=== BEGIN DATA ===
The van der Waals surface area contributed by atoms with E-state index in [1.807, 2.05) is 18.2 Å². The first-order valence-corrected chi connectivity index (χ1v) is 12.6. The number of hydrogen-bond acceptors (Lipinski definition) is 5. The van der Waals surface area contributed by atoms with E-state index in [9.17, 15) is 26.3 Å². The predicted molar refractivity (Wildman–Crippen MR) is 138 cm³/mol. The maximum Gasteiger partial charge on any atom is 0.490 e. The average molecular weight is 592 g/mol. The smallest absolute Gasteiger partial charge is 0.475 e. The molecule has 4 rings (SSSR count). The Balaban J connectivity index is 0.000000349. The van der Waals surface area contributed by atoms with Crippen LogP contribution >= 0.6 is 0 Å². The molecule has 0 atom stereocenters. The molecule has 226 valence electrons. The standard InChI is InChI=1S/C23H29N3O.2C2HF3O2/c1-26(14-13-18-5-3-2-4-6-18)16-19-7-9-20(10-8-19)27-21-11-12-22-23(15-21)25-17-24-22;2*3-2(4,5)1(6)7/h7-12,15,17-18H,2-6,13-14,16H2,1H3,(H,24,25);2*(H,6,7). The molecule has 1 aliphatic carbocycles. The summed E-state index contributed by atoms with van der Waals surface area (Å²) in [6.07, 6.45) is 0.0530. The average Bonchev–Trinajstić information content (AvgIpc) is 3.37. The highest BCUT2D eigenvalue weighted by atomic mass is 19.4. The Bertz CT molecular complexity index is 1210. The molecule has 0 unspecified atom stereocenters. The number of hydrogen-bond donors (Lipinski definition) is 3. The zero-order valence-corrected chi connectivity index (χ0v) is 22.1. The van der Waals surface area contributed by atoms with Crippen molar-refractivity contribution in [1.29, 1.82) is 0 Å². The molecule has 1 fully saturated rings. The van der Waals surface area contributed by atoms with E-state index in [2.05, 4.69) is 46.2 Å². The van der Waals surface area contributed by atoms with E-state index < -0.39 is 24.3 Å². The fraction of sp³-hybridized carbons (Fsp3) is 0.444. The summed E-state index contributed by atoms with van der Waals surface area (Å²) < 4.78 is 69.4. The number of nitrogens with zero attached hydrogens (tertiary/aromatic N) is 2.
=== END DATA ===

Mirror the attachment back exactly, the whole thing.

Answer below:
The van der Waals surface area contributed by atoms with E-state index in [1.807, 2.05) is 18.2 Å². The first-order valence-corrected chi connectivity index (χ1v) is 12.6. The number of hydrogen-bond acceptors (Lipinski definition) is 5. The van der Waals surface area contributed by atoms with E-state index in [9.17, 15) is 26.3 Å². The predicted molar refractivity (Wildman–Crippen MR) is 138 cm³/mol. The maximum Gasteiger partial charge on any atom is 0.490 e. The average molecular weight is 592 g/mol. The smallest absolute Gasteiger partial charge is 0.475 e. The molecule has 4 rings (SSSR count). The Balaban J connectivity index is 0.000000349. The van der Waals surface area contributed by atoms with Crippen LogP contribution >= 0.6 is 0 Å². The molecule has 0 atom stereocenters. The molecule has 226 valence electrons. The standard InChI is InChI=1S/C23H29N3O.2C2HF3O2/c1-26(14-13-18-5-3-2-4-6-18)16-19-7-9-20(10-8-19)27-21-11-12-22-23(15-21)25-17-24-22;2*3-2(4,5)1(6)7/h7-12,15,17-18H,2-6,13-14,16H2,1H3,(H,24,25);2*(H,6,7). The molecule has 1 aliphatic carbocycles. The summed E-state index contributed by atoms with van der Waals surface area (Å²) in [6.07, 6.45) is 0.0530. The average Bonchev–Trinajstić information content (AvgIpc) is 3.37. The highest BCUT2D eigenvalue weighted by atomic mass is 19.4. The Bertz CT molecular complexity index is 1210. The molecule has 0 unspecified atom stereocenters. The number of hydrogen-bond donors (Lipinski definition) is 3. The zero-order valence-corrected chi connectivity index (χ0v) is 22.1. The van der Waals surface area contributed by atoms with Crippen molar-refractivity contribution in [1.29, 1.82) is 0 Å². The molecule has 1 fully saturated rings. The van der Waals surface area contributed by atoms with E-state index in [2.05, 4.69) is 46.2 Å². The van der Waals surface area contributed by atoms with E-state index < -0.39 is 24.3 Å². The fraction of sp³-hybridized carbons (Fsp3) is 0.444. The summed E-state index contributed by atoms with van der Waals surface area (Å²) < 4.78 is 69.4. The number of nitrogens with zero attached hydrogens (tertiary/aromatic N) is 2.